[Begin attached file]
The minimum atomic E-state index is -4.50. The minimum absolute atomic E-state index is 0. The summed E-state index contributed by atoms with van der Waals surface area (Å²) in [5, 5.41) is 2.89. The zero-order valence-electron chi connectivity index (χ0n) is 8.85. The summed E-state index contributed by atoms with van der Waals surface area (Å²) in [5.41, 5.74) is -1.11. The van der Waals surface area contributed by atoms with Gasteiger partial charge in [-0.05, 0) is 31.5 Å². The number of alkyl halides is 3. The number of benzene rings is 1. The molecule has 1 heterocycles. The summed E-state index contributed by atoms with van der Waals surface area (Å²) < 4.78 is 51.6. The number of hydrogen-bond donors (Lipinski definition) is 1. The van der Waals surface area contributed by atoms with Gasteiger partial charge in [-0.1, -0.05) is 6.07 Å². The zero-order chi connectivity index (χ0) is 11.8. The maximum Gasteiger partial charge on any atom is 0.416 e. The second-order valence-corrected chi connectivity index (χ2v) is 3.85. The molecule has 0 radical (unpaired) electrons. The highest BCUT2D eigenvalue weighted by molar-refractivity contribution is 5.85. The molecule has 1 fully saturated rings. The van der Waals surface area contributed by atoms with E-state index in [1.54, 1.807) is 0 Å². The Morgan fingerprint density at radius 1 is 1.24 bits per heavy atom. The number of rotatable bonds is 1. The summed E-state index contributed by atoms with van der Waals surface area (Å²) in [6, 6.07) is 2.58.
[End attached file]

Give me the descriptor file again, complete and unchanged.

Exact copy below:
The minimum atomic E-state index is -4.50. The minimum absolute atomic E-state index is 0. The summed E-state index contributed by atoms with van der Waals surface area (Å²) in [5, 5.41) is 2.89. The zero-order valence-electron chi connectivity index (χ0n) is 8.85. The summed E-state index contributed by atoms with van der Waals surface area (Å²) in [5.41, 5.74) is -1.11. The van der Waals surface area contributed by atoms with Gasteiger partial charge in [-0.05, 0) is 31.5 Å². The number of alkyl halides is 3. The number of benzene rings is 1. The molecule has 1 heterocycles. The summed E-state index contributed by atoms with van der Waals surface area (Å²) < 4.78 is 51.6. The number of hydrogen-bond donors (Lipinski definition) is 1. The van der Waals surface area contributed by atoms with Gasteiger partial charge in [-0.1, -0.05) is 6.07 Å². The zero-order chi connectivity index (χ0) is 11.8. The maximum Gasteiger partial charge on any atom is 0.416 e. The second-order valence-corrected chi connectivity index (χ2v) is 3.85. The molecule has 0 radical (unpaired) electrons. The highest BCUT2D eigenvalue weighted by molar-refractivity contribution is 5.85. The molecule has 1 fully saturated rings. The van der Waals surface area contributed by atoms with E-state index in [1.54, 1.807) is 0 Å². The Morgan fingerprint density at radius 1 is 1.24 bits per heavy atom. The number of rotatable bonds is 1. The summed E-state index contributed by atoms with van der Waals surface area (Å²) in [6, 6.07) is 2.58.